Conservatism

Democrats Handing Walker His Walking Papers

After waiting all year, Wisconsin Democrats are now poised to challenge Scott Walker. They were forced to hold off until a year after he was first elected, but on Tuesday they officially began gathering signatures for a recall election against their unpopular Republican governor, who earned national attention and the ire of cheeseheads when he used the state's new Republican majority to strip public employees of their collective-bargaining rights. It will be a mad rush to collect all of the necessary signatures in the 60-day window allotted by Wisconsin law. Over 540,000 signatures—at least 25 percent of the ballots cast when Walker was elected in 2010—must be gathered. Republicans are prepared to pull out every procedural stop they can to derail Walker's recall (including running fake primary candidates, as they did for the senate recalls earlier this year), Democrats will likely need extra signatures in case any are thrown out. March 27 is the earliest a recall election could be...

Maine GOP Doesn't Know When to Quit

After voters reject restrictive early voting restrictions, Republicans turn to photo ID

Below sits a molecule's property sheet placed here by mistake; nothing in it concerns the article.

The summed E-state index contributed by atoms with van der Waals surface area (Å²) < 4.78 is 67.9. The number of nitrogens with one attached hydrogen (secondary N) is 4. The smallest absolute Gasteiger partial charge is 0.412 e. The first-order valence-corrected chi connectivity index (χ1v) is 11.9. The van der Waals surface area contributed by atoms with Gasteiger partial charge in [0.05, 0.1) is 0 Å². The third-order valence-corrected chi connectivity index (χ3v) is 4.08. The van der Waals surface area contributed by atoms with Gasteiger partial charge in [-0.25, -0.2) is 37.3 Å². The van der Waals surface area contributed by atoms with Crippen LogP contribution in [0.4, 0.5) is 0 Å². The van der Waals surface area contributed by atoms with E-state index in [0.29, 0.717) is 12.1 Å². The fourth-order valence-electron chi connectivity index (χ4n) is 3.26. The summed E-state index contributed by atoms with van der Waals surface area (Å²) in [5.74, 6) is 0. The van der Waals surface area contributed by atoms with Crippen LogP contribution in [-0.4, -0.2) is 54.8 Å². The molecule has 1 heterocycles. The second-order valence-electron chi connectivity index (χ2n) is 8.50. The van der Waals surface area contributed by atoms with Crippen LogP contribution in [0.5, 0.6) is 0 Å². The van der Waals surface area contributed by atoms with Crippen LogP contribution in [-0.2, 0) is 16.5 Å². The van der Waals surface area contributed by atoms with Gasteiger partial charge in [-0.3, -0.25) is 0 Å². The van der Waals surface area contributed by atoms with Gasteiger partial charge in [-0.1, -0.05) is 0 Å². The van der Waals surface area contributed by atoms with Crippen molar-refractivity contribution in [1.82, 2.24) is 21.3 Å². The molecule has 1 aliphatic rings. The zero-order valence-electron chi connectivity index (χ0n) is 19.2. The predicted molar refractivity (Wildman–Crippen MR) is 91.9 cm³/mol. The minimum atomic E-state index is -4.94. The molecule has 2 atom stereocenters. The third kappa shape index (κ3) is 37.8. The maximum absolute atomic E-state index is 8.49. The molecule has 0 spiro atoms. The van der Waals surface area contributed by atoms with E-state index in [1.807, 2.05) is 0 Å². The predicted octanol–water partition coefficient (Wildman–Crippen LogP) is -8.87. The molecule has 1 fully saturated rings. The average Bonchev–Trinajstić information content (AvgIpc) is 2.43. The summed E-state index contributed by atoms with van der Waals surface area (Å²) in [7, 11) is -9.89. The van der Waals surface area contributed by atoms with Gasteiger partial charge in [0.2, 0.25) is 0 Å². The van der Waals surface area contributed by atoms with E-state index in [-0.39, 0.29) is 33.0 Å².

The Republican's national voter suppression strategy took its first hit last week when Maine voters opted to keep their same-day registration laws. The day after that election, I wondered whether the state's Republican majority would show greater hesitance before pursuing other restrictive voter laws. A photo ID law was considered last year, and had come close to becoming law; it passed the state House and was supported by Republican Governor Paul LePage, but lacked the votes to clear the Senate. Maine Republicans had vowed to revive the measure when the next session commences early next year. I had assumed that after voters rebuked their first attempt at decreasing voter turnout, they would need to think twice before giving that law another try. Turns out I was wrong. According to the AP (via ThinkProgress ) they're not backing down: Republican Gov. Paul LePage believes the issue needs to be revisited, notwithstanding Tuesday's vote, said spokeswoman Adrienne Bennett. GOP House...